"Men at Work in Dutch Art, or Keeping One's Nose to the Grindstone"
by Kettering, Alison M (2007)
Depictions of masculine labor in Dutch art, although falling outside the usual repertoire, extend our understanding of European visual culture in the seventeenth century. Investigation of this imagery brings class and gender into art historical analysis while considering what was deemed appropriate subject matter, and what was not. Gabriel Metsu's Interior of a Smithy, Gerard ter Borch's Grinder's Family, and the artisan paintings of Quiringh van Brekelenkam are discussed in detail. Each is compared with the notion of the ideal workplace, and each is seen in the light of contemporary labor conditions, socioeconomic forces, ideologies, and gender norms.
Among the chief delights of leisure is getting away from toil. This is not new. Why would a person at leisure want to look at a person who is working? More particularly, why would a well-to-do and well-educated viewer hang a painting of manual labor on his wall? Why would an artist paint such an image? In early modern Europe, these questions were easily answered: viewers did not seek such images and artists did not paint them. Like most generalizations, however, this one had its exceptions. In the early modern period, one European society produced more images of labor than all the others combined. Dutch artists produced-and Dutch buyers purchased-paintings of men engaged in all sorts of skilled labor: straining over a grindstone (Fig. l), slamming a mallet against hot metal (Fig. 3), bending mind and body to shape a shoe (Fig. 16). Urban artisans dominate these pictures, men whose trades helped form the economic core of the thriving Dutch cities. (p.694)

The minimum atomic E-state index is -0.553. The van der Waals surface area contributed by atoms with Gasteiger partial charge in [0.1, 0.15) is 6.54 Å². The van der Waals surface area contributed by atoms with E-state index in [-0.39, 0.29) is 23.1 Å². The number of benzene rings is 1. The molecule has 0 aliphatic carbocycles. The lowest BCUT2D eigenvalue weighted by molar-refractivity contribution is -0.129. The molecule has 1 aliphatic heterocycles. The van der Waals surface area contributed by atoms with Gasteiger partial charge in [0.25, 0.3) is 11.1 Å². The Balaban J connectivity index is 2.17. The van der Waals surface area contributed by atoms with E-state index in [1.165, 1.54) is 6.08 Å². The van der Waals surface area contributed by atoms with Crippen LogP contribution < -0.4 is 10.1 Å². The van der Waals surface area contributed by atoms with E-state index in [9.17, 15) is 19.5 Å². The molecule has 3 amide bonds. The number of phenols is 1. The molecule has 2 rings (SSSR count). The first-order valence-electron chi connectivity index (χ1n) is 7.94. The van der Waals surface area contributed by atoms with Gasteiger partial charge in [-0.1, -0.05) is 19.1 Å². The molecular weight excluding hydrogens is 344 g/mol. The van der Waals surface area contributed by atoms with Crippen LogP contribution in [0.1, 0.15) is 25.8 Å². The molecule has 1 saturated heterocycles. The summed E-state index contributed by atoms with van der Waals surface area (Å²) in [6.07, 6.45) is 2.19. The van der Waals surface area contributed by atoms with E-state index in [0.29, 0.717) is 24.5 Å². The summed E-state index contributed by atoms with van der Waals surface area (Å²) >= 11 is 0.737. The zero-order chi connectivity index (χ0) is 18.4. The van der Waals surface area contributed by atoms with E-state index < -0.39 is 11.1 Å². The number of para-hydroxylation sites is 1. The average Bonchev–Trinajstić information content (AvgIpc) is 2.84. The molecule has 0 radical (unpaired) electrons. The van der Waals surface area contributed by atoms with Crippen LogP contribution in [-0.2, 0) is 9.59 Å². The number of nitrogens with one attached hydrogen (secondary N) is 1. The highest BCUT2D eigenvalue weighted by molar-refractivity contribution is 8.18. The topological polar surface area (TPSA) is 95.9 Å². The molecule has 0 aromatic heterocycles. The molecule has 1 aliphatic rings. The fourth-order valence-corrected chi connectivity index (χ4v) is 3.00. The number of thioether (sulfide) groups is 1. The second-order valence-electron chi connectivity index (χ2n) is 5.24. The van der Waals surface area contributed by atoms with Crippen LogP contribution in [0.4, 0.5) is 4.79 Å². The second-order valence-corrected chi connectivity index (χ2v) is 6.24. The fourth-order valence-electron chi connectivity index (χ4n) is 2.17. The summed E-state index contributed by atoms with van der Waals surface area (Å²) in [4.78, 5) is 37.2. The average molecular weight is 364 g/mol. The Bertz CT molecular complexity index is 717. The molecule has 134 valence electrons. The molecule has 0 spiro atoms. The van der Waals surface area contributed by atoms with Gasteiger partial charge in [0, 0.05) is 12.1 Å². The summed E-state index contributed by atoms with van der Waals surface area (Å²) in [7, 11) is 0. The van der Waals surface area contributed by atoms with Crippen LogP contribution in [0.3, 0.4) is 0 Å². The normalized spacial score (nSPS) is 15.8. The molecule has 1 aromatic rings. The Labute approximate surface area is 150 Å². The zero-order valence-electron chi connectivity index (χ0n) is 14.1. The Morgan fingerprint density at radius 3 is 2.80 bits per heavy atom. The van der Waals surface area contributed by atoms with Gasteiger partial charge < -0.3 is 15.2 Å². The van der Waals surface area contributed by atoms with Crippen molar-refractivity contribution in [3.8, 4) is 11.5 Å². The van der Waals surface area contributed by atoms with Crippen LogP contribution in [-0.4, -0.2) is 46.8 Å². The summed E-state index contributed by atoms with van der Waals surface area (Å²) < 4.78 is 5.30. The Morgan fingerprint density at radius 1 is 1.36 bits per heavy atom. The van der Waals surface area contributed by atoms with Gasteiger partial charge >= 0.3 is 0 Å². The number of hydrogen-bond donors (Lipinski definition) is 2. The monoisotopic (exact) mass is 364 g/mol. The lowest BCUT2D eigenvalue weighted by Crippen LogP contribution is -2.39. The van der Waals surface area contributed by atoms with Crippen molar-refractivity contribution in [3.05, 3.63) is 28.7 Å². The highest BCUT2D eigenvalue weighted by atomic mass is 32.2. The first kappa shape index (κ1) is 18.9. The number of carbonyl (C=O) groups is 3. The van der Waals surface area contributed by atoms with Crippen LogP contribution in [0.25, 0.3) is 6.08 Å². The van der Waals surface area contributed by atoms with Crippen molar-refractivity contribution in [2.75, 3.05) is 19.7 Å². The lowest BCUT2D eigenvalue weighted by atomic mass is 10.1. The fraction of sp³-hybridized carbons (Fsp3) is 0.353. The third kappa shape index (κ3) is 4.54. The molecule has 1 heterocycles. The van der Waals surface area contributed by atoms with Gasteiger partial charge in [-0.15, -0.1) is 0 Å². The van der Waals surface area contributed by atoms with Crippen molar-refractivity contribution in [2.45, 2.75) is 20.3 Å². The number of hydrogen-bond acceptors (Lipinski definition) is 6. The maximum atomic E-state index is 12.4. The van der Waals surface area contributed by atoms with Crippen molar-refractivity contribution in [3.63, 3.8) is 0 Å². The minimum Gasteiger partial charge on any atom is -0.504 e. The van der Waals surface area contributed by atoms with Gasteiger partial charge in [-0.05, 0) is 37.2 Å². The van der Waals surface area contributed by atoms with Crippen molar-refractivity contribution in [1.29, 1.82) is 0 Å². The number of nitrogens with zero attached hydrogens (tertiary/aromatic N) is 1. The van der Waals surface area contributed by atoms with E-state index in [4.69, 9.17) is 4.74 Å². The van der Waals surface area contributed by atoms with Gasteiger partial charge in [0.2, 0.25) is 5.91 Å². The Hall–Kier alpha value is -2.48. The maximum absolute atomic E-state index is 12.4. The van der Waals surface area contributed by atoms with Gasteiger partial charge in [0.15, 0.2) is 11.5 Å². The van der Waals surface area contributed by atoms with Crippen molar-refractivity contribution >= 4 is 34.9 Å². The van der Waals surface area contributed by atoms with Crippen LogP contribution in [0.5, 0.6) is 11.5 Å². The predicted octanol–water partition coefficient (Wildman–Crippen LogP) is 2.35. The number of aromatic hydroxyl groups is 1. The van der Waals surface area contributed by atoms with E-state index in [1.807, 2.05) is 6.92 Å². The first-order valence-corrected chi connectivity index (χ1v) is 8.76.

KeywordsAesthetics, Work In Art, Dutch History, Visual Culture, Gender, Historical Analysis, Labor Conditions
ThemesWork in Art
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